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Fate Of 500,000 Mental Patients In Limbo After Mathari Hospital Halts Inpatient Services

Mathari Mental Hospital has made the decision to halt inpatient services in compliance to the government directive on social distancing amid COVID-19 menace in the country.

The decision has affected close to 500,000 mentally ill patients who sought the facility’s services. For instance, some family members have expressed their worries while at the same time citing that the lock down in Nairobi has hugely impacted their lives.

Apparently, the hospital indicated the decision to halt inpatient services was to avoid overcrowding amid the rising cases of COVID-19 in the country.

Families living outside Nairobi have also been hugely affected as there are very limited alternative medical facilities in various counties.

Read: COVID-19 – Victor Wanyama To Donate Sanitizing Kits To Mathare Slums Residents

Speaking to a local blog, a relative to one of the mentally ill patients accounted that it was hectic dealing with them at home as some are very violent yet there are children in the house.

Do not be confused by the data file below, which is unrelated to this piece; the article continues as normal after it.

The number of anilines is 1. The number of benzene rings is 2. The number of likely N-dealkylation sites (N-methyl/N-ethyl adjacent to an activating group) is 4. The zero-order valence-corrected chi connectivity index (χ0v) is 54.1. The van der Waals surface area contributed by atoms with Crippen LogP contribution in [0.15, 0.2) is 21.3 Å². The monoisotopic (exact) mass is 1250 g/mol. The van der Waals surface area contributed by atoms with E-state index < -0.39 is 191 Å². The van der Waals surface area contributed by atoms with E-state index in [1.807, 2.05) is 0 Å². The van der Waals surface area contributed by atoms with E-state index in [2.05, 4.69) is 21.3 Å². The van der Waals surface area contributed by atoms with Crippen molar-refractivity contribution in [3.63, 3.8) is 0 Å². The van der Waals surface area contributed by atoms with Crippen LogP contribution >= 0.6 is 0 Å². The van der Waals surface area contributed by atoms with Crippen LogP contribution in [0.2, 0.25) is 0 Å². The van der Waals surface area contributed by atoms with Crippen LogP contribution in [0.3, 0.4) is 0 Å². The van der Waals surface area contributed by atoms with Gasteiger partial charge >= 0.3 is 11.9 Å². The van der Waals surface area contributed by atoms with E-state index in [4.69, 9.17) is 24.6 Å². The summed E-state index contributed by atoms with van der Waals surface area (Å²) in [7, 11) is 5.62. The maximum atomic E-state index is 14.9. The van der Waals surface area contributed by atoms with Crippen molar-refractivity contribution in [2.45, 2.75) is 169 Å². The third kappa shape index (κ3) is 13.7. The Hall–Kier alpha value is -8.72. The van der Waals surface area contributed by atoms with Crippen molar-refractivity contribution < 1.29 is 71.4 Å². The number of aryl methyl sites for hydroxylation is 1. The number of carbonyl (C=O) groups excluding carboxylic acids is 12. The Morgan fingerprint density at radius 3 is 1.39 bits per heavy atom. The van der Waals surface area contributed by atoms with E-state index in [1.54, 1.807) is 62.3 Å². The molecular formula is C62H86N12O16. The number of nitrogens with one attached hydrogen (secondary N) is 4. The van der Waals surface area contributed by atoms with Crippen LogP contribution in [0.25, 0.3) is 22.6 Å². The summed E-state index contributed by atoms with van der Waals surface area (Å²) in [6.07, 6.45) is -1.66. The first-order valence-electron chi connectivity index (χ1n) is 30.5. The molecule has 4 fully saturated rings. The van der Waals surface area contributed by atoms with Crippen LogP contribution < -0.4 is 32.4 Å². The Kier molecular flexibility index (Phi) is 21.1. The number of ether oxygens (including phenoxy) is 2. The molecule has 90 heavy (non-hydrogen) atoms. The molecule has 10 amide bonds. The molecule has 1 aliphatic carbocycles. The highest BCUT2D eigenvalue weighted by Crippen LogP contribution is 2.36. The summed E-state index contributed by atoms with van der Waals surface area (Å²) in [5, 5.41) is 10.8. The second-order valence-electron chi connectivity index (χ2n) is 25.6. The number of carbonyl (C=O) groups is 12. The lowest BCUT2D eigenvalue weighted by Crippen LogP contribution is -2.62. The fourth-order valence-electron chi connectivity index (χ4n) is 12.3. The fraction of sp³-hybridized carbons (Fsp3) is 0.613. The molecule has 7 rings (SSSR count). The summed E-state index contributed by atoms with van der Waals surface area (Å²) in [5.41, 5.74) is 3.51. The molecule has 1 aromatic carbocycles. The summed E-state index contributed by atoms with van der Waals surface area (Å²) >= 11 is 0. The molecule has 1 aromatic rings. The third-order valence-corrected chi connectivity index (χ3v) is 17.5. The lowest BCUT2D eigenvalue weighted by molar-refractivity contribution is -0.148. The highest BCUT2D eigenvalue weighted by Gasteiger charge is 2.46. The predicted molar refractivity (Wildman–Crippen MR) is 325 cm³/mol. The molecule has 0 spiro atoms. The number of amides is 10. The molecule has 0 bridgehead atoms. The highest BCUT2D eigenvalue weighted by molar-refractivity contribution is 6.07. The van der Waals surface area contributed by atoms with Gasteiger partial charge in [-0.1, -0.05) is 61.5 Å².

“You can imagine staying with someone who is violent and hard to restrain under one roof with young children. Everyone is always tense and looking out lest she harms herself or the children. What is worse is that she cannot sleep,” a Kayole, Nairobi resident lamented after his sister-in-law was discharged.

Further, efforts by some of their family members to return them to the facilities were futile as the nurses and security guards stated that they were under strict directives not to let anyone in.

Read Also: Mathare Hospital Senior Assistant Director Arrested Over Bribery Claims

“How can serious cases requiring admission be sent away? And with the cancellation of the Tuesday clinic sessions, where will the about 200 patients who normally benefit go?” Dannish Odongo, a Mental Health Association member wondered.

Mental Health Association members are seeking to engage the government to provide alternative health care options as well as setting up an emergency team through a hotline where nurses can be contacted to give details on drug prescriptions.

Currently, the country has 246 confirmed COVID-19 cases, 11 deaths and 53 recoveries.

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Written by Mercy Auma

Passionate about human interest stories and politics. Email news@kahawatungu.com

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